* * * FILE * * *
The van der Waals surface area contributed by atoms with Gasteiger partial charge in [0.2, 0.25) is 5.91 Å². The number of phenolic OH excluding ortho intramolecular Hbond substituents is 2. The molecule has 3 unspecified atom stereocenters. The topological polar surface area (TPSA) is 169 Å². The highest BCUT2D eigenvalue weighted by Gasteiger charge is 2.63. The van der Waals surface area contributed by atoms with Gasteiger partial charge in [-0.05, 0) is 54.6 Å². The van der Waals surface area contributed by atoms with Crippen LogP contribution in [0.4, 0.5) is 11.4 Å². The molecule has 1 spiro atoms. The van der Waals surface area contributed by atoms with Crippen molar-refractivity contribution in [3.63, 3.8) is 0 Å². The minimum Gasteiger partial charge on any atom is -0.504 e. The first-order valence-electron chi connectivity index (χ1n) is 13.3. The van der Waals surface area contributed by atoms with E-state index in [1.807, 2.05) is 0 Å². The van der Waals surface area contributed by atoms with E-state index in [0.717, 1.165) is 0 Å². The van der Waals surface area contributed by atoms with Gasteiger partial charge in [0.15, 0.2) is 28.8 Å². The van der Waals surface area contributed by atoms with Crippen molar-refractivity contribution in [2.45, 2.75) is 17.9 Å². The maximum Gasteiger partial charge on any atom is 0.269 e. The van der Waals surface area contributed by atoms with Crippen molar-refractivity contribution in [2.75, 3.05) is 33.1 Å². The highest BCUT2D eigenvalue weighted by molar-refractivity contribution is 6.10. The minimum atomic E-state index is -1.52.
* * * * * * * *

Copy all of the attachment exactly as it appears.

The van der Waals surface area contributed by atoms with Gasteiger partial charge in [0.2, 0.25) is 5.91 Å². The number of phenolic OH excluding ortho intramolecular Hbond substituents is 2. The molecule has 3 unspecified atom stereocenters. The topological polar surface area (TPSA) is 169 Å². The highest BCUT2D eigenvalue weighted by Gasteiger charge is 2.63. The van der Waals surface area contributed by atoms with Gasteiger partial charge in [-0.05, 0) is 54.6 Å². The van der Waals surface area contributed by atoms with Crippen LogP contribution in [0.4, 0.5) is 11.4 Å². The molecule has 1 spiro atoms. The van der Waals surface area contributed by atoms with Crippen molar-refractivity contribution in [3.63, 3.8) is 0 Å². The minimum Gasteiger partial charge on any atom is -0.504 e. The first-order valence-electron chi connectivity index (χ1n) is 13.3. The van der Waals surface area contributed by atoms with E-state index in [1.807, 2.05) is 0 Å². The van der Waals surface area contributed by atoms with E-state index in [0.717, 1.165) is 0 Å². The van der Waals surface area contributed by atoms with Gasteiger partial charge in [0.15, 0.2) is 28.8 Å². The van der Waals surface area contributed by atoms with Crippen molar-refractivity contribution in [2.45, 2.75) is 17.9 Å². The maximum Gasteiger partial charge on any atom is 0.269 e. The van der Waals surface area contributed by atoms with Crippen molar-refractivity contribution in [2.75, 3.05) is 33.1 Å². The highest BCUT2D eigenvalue weighted by molar-refractivity contribution is 6.10. The minimum atomic E-state index is -1.52.